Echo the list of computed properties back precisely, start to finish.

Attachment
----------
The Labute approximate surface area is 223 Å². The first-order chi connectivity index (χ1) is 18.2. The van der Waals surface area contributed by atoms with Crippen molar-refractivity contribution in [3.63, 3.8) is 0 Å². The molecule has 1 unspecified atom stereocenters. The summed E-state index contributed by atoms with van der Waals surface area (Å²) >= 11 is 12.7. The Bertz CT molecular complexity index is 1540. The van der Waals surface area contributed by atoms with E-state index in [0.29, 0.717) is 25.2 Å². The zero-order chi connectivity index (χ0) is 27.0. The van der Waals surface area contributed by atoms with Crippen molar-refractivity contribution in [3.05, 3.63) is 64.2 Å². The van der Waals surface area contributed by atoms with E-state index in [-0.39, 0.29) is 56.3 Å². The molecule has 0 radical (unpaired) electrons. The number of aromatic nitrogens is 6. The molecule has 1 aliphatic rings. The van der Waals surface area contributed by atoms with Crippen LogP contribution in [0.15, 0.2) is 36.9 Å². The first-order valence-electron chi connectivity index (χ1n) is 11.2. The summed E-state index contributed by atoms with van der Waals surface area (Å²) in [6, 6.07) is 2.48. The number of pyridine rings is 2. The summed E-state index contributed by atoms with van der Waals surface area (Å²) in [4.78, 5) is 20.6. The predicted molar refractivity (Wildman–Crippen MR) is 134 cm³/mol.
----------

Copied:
The Labute approximate surface area is 223 Å². The first-order chi connectivity index (χ1) is 18.2. The van der Waals surface area contributed by atoms with Crippen molar-refractivity contribution in [3.63, 3.8) is 0 Å². The molecule has 1 unspecified atom stereocenters. The summed E-state index contributed by atoms with van der Waals surface area (Å²) >= 11 is 12.7. The Bertz CT molecular complexity index is 1540. The van der Waals surface area contributed by atoms with E-state index in [0.29, 0.717) is 25.2 Å². The zero-order chi connectivity index (χ0) is 27.0. The van der Waals surface area contributed by atoms with Crippen molar-refractivity contribution in [3.05, 3.63) is 64.2 Å². The van der Waals surface area contributed by atoms with E-state index in [-0.39, 0.29) is 56.3 Å². The molecule has 0 radical (unpaired) electrons. The number of aromatic nitrogens is 6. The molecule has 1 aliphatic rings. The van der Waals surface area contributed by atoms with Crippen LogP contribution in [0.15, 0.2) is 36.9 Å². The first-order valence-electron chi connectivity index (χ1n) is 11.2. The summed E-state index contributed by atoms with van der Waals surface area (Å²) in [6, 6.07) is 2.48. The number of pyridine rings is 2. The summed E-state index contributed by atoms with van der Waals surface area (Å²) in [4.78, 5) is 20.6. The predicted molar refractivity (Wildman–Crippen MR) is 134 cm³/mol.